The walls beside one cutting are reverting back to nature and there is a combination of wall and roots together creating some wonderful shapes and forms, it’s as if the roots are finding weakness in the stone as it degrades and filling those weakness and binding the wall providing both strength and support.

Shot on film these images are a pleasure!img110img114img112



On the first weekend of December there is always a Christmas Fair at Nottingham Contemporary, in my view the gallery  is usually on the obscure end of the scale, much of the work is so highly codified it is almost inaccessible and that of course makes me wonder if  much of it has any merit.

The work by Alfred Kubin in one of their early shows was superb, and at the moment in the work of Marguerite Humeau (a French Artist living in London) they have another stunning show.  The show FOXP2  aims to portray the emergence of sentient life.

It works on the notion that elephants rather than man became the beings that mastered language,  the centre of the show is a matriarch in her death throws, her passage towards death triggers the evolution of others in their various states.

What’s great about this show is the way it works with all the senses, much of the sound is synthesised through a beatbox, in addition there are 2 configurations of room lighting, one being showroom like,  the second following the evolution process from each elephant manifestation.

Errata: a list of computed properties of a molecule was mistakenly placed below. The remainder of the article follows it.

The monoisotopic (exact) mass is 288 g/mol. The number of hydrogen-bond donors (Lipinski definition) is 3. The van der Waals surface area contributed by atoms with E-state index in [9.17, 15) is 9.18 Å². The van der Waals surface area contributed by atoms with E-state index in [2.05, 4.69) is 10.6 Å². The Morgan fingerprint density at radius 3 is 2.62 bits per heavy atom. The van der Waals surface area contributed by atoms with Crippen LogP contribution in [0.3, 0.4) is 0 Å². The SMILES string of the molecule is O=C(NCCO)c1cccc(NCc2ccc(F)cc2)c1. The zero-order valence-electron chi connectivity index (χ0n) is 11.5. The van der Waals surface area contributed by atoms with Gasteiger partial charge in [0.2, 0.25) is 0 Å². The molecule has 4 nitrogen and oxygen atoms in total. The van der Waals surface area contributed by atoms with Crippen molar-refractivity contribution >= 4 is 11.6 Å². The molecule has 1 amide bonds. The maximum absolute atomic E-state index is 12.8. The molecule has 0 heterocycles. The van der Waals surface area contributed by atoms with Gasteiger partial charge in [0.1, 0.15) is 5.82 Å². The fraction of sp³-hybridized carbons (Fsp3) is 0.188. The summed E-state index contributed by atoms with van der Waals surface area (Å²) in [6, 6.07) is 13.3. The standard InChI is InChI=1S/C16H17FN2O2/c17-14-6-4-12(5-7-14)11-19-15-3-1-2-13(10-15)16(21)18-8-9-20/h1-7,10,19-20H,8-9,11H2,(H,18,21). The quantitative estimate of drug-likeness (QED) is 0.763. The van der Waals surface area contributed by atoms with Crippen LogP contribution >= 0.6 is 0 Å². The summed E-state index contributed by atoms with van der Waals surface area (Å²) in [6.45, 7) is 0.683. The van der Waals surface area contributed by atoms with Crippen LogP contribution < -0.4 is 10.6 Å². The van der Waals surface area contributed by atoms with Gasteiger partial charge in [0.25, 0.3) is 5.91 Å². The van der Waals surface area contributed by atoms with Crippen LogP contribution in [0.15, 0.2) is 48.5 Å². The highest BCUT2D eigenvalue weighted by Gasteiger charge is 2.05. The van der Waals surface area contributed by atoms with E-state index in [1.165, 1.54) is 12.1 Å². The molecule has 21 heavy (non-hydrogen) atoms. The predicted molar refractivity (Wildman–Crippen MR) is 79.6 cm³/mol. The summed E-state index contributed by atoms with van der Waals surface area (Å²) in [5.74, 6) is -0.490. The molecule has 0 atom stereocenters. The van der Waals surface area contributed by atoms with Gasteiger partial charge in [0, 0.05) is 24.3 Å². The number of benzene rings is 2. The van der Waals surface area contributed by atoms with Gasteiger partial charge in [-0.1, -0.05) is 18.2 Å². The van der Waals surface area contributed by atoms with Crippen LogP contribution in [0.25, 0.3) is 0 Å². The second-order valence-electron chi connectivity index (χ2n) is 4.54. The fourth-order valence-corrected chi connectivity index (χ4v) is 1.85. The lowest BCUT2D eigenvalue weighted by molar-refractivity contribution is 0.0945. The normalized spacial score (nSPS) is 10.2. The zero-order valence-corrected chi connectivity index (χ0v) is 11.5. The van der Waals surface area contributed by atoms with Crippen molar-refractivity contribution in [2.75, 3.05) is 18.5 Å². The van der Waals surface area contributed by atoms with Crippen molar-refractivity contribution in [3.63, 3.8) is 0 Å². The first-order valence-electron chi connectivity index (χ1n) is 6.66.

This is a complex show, the stunning sculpture works on many levels, it is one of those shows that the beauty of the sculptures  initially draws you in, then the other dysfunctional elements start to ask questions so  that you want to find out more about the artist and what they want to say. If you have been looking for a reason to visit Nottingham Contemporary and see something worth seeing now is the time.

Yes, that stuff!

I have enough digital equipment to build something I can sit on and it is pressed into service every day of the week.   For some years I have had some serious film equipment that I have not used because of time pressures – I do plan to use it!

However earlier in the year  I bought a blad that takes film (there is a digital option) but it is a film camera. It has been a pleasure to do ‘slow’ photography, it is old school with benefits, you need to look, you need to think you need to see,  and you need to do that in it’s rawest form.

What a joy!img087-crop-2

When I first saw Not’s work I could not help but consider it against Henry Moore as my reference,  and you can see similar sensitivities.